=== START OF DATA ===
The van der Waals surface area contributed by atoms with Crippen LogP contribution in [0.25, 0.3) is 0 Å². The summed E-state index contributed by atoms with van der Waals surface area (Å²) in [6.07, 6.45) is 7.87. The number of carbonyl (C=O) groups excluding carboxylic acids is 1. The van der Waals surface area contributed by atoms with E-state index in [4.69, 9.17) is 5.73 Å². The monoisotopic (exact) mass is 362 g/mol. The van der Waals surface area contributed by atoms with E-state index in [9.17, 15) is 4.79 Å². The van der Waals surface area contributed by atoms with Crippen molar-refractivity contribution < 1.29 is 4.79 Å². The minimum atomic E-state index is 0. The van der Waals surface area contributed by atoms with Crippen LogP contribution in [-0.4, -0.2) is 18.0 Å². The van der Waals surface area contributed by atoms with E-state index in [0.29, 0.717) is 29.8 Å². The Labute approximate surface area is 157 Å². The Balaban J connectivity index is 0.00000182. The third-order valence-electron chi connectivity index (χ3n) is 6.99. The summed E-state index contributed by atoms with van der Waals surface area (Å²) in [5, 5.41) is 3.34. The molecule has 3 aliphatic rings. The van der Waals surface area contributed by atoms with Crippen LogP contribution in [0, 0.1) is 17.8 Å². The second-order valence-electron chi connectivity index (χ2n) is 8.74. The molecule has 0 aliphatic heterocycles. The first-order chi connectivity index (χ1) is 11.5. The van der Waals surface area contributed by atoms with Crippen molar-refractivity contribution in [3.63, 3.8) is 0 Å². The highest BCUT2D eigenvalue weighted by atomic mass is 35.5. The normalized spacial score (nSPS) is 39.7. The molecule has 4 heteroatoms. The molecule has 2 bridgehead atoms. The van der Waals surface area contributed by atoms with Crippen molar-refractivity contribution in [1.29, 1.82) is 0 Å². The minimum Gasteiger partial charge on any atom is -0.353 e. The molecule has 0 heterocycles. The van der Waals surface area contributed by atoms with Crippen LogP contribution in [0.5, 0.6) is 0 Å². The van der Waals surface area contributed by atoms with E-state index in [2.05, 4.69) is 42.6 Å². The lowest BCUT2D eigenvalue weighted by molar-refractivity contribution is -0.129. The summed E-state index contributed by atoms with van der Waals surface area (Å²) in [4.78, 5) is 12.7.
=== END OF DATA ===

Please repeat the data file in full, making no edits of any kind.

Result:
The van der Waals surface area contributed by atoms with Crippen LogP contribution in [0.25, 0.3) is 0 Å². The summed E-state index contributed by atoms with van der Waals surface area (Å²) in [6.07, 6.45) is 7.87. The number of carbonyl (C=O) groups excluding carboxylic acids is 1. The van der Waals surface area contributed by atoms with E-state index in [4.69, 9.17) is 5.73 Å². The monoisotopic (exact) mass is 362 g/mol. The van der Waals surface area contributed by atoms with E-state index in [9.17, 15) is 4.79 Å². The van der Waals surface area contributed by atoms with Crippen molar-refractivity contribution < 1.29 is 4.79 Å². The minimum atomic E-state index is 0. The van der Waals surface area contributed by atoms with Crippen LogP contribution in [-0.4, -0.2) is 18.0 Å². The van der Waals surface area contributed by atoms with E-state index in [0.29, 0.717) is 29.8 Å². The Labute approximate surface area is 157 Å². The Balaban J connectivity index is 0.00000182. The third-order valence-electron chi connectivity index (χ3n) is 6.99. The summed E-state index contributed by atoms with van der Waals surface area (Å²) in [5, 5.41) is 3.34. The molecule has 3 aliphatic rings. The van der Waals surface area contributed by atoms with Crippen LogP contribution in [0, 0.1) is 17.8 Å². The second-order valence-electron chi connectivity index (χ2n) is 8.74. The molecule has 0 aliphatic heterocycles. The first-order chi connectivity index (χ1) is 11.5. The van der Waals surface area contributed by atoms with Crippen molar-refractivity contribution in [3.63, 3.8) is 0 Å². The highest BCUT2D eigenvalue weighted by atomic mass is 35.5. The normalized spacial score (nSPS) is 39.7. The molecule has 4 heteroatoms. The molecule has 2 bridgehead atoms. The van der Waals surface area contributed by atoms with Crippen molar-refractivity contribution in [1.29, 1.82) is 0 Å². The minimum Gasteiger partial charge on any atom is -0.353 e. The molecule has 0 heterocycles. The van der Waals surface area contributed by atoms with Crippen LogP contribution in [0.5, 0.6) is 0 Å². The van der Waals surface area contributed by atoms with E-state index in [2.05, 4.69) is 42.6 Å². The lowest BCUT2D eigenvalue weighted by molar-refractivity contribution is -0.129. The summed E-state index contributed by atoms with van der Waals surface area (Å²) in [4.78, 5) is 12.7.